Becchetti, A., & Amadeo, A. (2016). Why we forget our dreams: Acetylcholine and norepinephrine in wakefulness and REM sleep. Behavioral and Brain Sciences, 39. https://www.cambridge.org/core/journals/behavioral-and-brain-sciences/article/div-classtitlewhy-we-forget-our-dreams-acetylcholine-and-norepinephrine-in-wakefulness-and-rem-sleepdiv/9C71B973B2BE9F117C17042BC0B43E7E
Carskadon, M.A., & Dement, W.C. (2011). Monitoring and staging human sleep. In M.H. Kryger, T. Roth, & W.C. Dement (Eds.), Principles and practice of sleep medicine, 5th edition, (pp 16-26). St. Louis: Elsevier Saunders. https://www.ninds.nih.gov/Disorders/Patient-Caregiver-Education/Fact-Sheets/Narcolepsy-Fact-Sheet
Chemelli, R. M., Willie, J. T., Sinton, C. M., Elmquist, J. K., Scammell, T., Lee, C. ... & Fitch, T. E. (1999). Narcolepsy in orexin knockout mice: molecular genetics of sleep regulation. Cell, 98(4), 437-451. http://www.sciencedirect.com/science/article/pii/S009286740081973X
Konadhode, R. R., Pelluru, D., & Shiromani, P. J. (2014). Neurons containing orexin or melanin concentrating hormone reciprocally regulate wake and sleep. Frontiers in systems neuroscience, 8. https://www.ncbi.nlm.nih.gov/pmc/articles/PMC4287014/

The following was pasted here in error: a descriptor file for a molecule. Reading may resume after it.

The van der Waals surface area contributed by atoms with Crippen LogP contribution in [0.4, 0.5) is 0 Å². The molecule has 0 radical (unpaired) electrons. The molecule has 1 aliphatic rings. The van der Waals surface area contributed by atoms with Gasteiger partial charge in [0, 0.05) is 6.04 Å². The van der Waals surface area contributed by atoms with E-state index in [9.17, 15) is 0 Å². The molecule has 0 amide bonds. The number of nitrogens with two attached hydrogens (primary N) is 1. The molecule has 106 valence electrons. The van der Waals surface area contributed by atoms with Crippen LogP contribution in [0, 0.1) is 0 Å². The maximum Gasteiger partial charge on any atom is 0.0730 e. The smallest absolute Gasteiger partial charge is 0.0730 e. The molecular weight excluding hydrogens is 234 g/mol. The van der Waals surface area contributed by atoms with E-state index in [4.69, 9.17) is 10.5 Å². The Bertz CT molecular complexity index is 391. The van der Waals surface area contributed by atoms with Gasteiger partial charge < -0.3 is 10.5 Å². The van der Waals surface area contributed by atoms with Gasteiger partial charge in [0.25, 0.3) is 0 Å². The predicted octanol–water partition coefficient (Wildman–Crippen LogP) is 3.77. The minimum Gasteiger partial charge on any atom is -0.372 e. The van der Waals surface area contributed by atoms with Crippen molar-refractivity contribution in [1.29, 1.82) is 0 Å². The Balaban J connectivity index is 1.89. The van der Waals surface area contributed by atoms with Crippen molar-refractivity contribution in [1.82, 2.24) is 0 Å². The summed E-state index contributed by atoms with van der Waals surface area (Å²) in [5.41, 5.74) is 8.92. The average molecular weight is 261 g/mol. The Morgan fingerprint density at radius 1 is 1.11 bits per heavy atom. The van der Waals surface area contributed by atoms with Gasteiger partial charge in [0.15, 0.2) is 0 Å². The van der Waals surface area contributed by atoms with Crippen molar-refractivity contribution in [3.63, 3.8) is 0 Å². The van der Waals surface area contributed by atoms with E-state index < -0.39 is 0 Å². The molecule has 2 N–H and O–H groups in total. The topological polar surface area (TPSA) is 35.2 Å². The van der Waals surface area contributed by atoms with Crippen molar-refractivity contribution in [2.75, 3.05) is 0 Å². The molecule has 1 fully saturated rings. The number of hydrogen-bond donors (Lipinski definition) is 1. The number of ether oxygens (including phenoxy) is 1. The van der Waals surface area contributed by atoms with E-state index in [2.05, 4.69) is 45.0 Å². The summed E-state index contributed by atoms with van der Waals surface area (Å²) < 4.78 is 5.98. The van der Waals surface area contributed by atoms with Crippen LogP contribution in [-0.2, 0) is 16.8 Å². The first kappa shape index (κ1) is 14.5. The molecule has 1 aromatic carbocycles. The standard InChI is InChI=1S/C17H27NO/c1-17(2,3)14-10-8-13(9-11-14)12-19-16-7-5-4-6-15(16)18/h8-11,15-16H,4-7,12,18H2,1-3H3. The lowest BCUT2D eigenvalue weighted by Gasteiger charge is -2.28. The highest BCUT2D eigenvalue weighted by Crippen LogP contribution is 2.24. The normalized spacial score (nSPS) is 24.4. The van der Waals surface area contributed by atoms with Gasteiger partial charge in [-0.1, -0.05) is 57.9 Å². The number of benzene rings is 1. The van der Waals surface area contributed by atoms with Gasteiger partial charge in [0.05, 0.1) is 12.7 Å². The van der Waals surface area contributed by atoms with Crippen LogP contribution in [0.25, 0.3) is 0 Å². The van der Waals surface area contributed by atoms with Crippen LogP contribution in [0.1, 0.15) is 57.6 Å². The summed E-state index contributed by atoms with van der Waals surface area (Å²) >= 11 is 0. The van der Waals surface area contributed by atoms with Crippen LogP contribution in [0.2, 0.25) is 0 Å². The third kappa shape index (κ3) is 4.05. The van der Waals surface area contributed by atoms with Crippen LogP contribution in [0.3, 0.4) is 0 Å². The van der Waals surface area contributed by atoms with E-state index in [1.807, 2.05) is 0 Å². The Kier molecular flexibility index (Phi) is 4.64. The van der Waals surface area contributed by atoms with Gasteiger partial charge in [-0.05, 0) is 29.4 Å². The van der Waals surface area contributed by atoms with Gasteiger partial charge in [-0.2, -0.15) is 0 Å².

McEwen, B. S., & Karatsoreos, I. N. (2015). Sleep deprivation and circadian disruption: stress, allostasis, and allostatic load. Sleep medicine clinics, 10(1), 1-10. http://www.sciencedirect.com/science/article/pii/S1556407X14001246
Pelluru, D., Konadhode, R., & Shiromani, P. J. (2013). MCH neurons are the primary sleep-promoting group. Sleep, 36(12), 1779-1781. https://academic.oup.com/sleep/article/36/12/1779/2709396/MCH-Neurons-Are-the-Primary-Sleep-Promoting-Group
Schwartz, M. D., & Kilduff, T. S. (2015). The neurobiology of sleep and wakefulness. Psychiatric Clinics of North America, 38(4), 615-644. http://europepmc.org/articles/pmc4660253
Shiromani, P., Konadhod, R., Pelluru, D., Blanco-Centurion, C., Liu, M., & Mulholland, P. (2013). Optogenetic activation of specific neurons to ameliorate symptoms of narcolepsy in mice. Sleep Medicine, 14, e46-e47. http://www.sciencedirect.com/science/article/pii/S1389945713012896
Tsunematsu, T., Tabuchi, S., Tanaka, K. F., Boyden, E. S., Tominaga, M., & Yamanaka, A. (2013). Long-lasting silencing of orexin/hypocretin neurons using archaerhodopsin induces slow-wave sleep in mice. Behavioural brain research, 255, 64-74. http://www.sciencedirect.com/science/article/pii/S0166432813002921
Verweij, I. M., Romeijn, N., Smit, D. J., Piantoni, G., Van Someren, E. J., & van der Werf, Y. D. (2014). Sleep deprivation leads to a loss of functional connectivity in frontal brain regions. BMC neuroscience, 15(1), 88. https://bmcneurosci.biomedcentral.com/articles/10.1186/1471-2202-15-88